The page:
The number of Sri Lankans who became Australian citizens jumped 74 per cent to 3456 last year, while there were 4987 Sri Lankans who came to Australia legally with visas for work and for family reunions.
Immigration Minister Scott Morrison said yesterday the rising trends of legal migration were “a guide to what you would continue to expect” as he guaranteed 4000 humanitarian places would be available for people in refugee camps around the world, with high demand from Africa and the Middle East. “The suggestion that the only way you could get to Australia is on a leaky boat is not true,’’ Mr Morrison said after addressing a Sri Lanka-Australia security conference on transnational crime in Canberra.
“If people have a legitimate reason for coming then they can.’’
Mr Morrison said the last illegal boat carrying Sri Lankans was months ago and all 79 on board were sent back to Sri Lanka. The Immigration Minister said stopping the arrival of illegal boats during the past four months had allowed the government to increase the number of places for humanitarian migration from 500 under Labor to 4000 a year.
Responding to the disclosure in The Australian yesterday that, on the eve of her move to topple Kevin Rudd as prime minister in 2010, Julia Gillard thought the “loss of control of the borders” was the biggest problem Labor faced, Mr Morrison said it was more than four months since the last successful illegal boat arrival on December 19. “(It) didn’t matter if it was Kevin Rudd or Julia Gillard or any of the four immigration ministers that they had, they just had no answers,” he said.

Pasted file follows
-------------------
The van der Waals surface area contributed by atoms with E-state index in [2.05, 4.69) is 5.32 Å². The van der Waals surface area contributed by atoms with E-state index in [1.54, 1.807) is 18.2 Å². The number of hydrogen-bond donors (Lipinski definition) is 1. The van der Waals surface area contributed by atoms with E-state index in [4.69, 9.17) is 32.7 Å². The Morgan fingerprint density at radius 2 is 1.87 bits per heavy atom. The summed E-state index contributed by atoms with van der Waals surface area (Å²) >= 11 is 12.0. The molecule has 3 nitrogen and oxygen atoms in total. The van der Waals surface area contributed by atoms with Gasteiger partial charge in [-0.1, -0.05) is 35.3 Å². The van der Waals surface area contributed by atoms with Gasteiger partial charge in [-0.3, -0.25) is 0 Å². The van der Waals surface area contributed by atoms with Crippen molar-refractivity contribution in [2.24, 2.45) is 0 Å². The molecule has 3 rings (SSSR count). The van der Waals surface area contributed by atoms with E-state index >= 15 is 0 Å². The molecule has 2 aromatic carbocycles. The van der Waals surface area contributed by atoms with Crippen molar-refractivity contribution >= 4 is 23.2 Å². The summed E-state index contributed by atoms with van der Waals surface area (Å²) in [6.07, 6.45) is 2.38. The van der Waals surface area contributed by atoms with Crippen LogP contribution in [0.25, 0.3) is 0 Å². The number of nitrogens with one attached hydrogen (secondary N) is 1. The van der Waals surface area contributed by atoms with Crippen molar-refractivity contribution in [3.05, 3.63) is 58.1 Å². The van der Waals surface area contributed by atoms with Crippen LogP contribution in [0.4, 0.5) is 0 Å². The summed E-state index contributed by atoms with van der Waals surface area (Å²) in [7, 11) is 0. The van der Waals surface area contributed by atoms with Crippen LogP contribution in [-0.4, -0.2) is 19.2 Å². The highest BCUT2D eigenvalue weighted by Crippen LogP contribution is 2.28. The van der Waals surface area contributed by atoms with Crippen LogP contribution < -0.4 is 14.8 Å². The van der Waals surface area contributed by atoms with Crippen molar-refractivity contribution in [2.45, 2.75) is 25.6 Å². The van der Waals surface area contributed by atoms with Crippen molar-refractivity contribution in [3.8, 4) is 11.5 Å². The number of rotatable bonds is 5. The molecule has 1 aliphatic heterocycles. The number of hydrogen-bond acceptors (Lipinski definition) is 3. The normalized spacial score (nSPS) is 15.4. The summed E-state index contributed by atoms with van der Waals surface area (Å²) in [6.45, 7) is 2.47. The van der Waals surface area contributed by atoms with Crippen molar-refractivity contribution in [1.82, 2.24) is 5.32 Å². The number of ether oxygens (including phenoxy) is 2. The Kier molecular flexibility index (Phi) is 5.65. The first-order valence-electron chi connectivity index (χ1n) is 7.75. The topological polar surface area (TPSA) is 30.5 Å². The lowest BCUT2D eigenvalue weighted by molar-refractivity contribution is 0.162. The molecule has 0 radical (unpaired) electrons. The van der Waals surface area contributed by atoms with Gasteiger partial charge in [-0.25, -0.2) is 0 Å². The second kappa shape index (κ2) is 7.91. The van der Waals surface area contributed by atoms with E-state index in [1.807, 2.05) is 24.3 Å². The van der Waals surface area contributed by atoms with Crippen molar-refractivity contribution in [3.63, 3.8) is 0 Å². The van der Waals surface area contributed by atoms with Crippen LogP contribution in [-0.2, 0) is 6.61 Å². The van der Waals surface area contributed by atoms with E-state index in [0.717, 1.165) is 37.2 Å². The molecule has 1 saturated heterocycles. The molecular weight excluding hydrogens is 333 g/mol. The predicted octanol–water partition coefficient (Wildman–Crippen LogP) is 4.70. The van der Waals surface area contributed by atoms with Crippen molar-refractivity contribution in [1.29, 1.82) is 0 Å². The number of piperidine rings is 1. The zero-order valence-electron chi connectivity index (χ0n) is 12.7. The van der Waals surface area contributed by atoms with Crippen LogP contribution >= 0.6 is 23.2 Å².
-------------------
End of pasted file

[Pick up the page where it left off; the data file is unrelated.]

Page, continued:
“Now, in just over six months, we have ensured that we are stopping the boats and we are being true to our promises, we are doing exactly what we said we would do and it is having exactly the effect we said it would have.”
Co-operation with Sri Lanka was one of a series of policies that have helped the Abbott government “stop the boats” including turning boats back to Indonesian waters, offshore processing in PNG, temporary visas and the moves by Indonesia and Malaysia to stop entry to their countries without visas.
UN High Commissioner for Refugees figures released last week showed that between late December and the end of last month, the number of asylum-seekers registering had fallen from 100 people daily to about 100 people weekly.
“We must apply the same focus and co-operation that we have achieved on people-smuggling to the broader challenge of transnational crime,” Mr Morrison told representatives of Defence, army, navy and customs of Australia and Sri Lanka yesterday.
Mr Morrison said Sri Lanka and Australia were working together to disrupt people-smuggling syndicates, “to deliver strong messages that Australia will not resettle anyone who arrives illegally by boat, and to improve capacity to address people-smuggling and improve border management”.
“The Sri Lankan authorities are committed to combating people-smuggling and continue to disrupt people-smuggling ventures all over the island,” he said.
“We are very grateful for the enormous efforts of the Sri Lanka Navy, the Sri Lanka Police Force and other law enforcement and prosecuting agencies.”
Mr Morrison later told The Australian: “Our more recent experience over the issue of people-smuggling, which has been very deep and very close, has opened the door to the broader opportunities of the relationship. Significant numbers of Sri Lankans are becoming Australian citizens.”
He said the total of 3456 Sri Lankans who became Australian citizens in 2012-13 represented a 74 per cent increase from 2011-12. (The Australian)